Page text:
I have a practical issue with the usefulness of the comparison, rendered post-real estate contract, when the real estate contract has some or all of the transaction costs being paid by the seller. If the higher cost of the lower rate alternative is covered by a seller payment, it is not so likely the borrower will choose the lower cost alternativeâ€¦ as that would mean either not spending some of the seller contribution (to the sellerâ€™s benefit) or renegotiating the contract for the lower seller contribution. This may be counter-intuitive to some borrowers who regard the seller contribution as â€˜free moneyâ€™. The possible borrower reaction will not be popular with the real estate broker(s), who must then renegotiate the deal. Transaction alternatives should be evaluated well before the contract is written so that the contract can be negotiated on the terms required. With current technology that can provide such evaluations simply, there is no excuse not to do this early and often.
"We are fallible human beings who more often than not ignore even the most elegant of explanations with impunity."Â - carl801 Madison, Alabama
Seller-paid costs may also pose a challenge to constructing a valid, apples-to-apples, purchase scenario for the no fee mortgage. The buyer will be due an amended contract (with lower purchase price and lower seller payment) if he chooses the no fee mortgage. The purchase scenario must be found that is equivalent (i.e.; delivers the same proceeds to the seller). In the case of maximum loan-to-value scenarios, this will be a trial and error exercise for the MLO without automation specific to the task.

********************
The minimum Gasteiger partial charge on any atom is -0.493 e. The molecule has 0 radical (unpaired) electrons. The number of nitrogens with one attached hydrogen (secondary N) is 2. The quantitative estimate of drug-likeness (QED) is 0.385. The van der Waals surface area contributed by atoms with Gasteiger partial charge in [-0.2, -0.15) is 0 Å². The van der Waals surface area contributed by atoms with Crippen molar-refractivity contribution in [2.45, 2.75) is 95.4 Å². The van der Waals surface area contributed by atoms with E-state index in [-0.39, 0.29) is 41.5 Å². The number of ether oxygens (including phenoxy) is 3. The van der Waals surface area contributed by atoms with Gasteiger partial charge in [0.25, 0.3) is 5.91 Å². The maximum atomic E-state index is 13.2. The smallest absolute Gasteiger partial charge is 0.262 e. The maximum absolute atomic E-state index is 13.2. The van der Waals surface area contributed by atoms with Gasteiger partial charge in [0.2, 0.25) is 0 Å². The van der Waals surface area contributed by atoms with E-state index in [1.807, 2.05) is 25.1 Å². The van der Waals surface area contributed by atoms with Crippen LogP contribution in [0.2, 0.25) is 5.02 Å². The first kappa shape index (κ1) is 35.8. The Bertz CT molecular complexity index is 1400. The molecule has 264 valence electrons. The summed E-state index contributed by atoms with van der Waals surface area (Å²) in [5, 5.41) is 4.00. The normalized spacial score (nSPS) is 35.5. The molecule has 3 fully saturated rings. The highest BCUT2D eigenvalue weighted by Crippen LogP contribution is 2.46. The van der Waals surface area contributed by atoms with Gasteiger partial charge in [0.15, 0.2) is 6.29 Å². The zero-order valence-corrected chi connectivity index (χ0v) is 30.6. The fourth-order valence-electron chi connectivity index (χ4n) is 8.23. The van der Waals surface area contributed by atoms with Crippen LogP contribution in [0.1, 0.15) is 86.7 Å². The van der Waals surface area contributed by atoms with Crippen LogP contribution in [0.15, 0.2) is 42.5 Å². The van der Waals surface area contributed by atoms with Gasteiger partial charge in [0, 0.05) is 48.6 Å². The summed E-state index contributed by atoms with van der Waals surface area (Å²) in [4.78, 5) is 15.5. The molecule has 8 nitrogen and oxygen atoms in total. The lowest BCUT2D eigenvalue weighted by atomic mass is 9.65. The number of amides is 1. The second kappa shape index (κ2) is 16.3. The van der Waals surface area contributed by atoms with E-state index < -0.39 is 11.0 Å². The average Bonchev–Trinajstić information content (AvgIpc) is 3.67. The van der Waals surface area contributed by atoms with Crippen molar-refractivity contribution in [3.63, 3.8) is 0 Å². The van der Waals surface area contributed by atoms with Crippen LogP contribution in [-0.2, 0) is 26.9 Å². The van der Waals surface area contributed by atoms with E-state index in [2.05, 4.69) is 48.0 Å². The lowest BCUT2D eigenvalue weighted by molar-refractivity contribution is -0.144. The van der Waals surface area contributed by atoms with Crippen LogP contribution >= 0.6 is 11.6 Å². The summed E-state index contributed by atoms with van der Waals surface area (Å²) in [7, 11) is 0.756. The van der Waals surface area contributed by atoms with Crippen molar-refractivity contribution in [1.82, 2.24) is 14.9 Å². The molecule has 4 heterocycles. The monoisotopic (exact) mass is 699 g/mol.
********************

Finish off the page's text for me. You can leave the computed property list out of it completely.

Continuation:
A comparison of the proposed Loan Scenario 1 to a â€œno fee mortgageâ€ is required. Loan Scenario 1 reflects the negotiated purchase agreement.
NOT A VALID COMPARISON â€“ Scenario 2 nets seller more than the contract requires because the allowed seller payment cannot exceed costs.
A VALID COMPARISON â€“ These scenarios are equivalent because they net the seller the same amount. (6% brokerage fee assumed)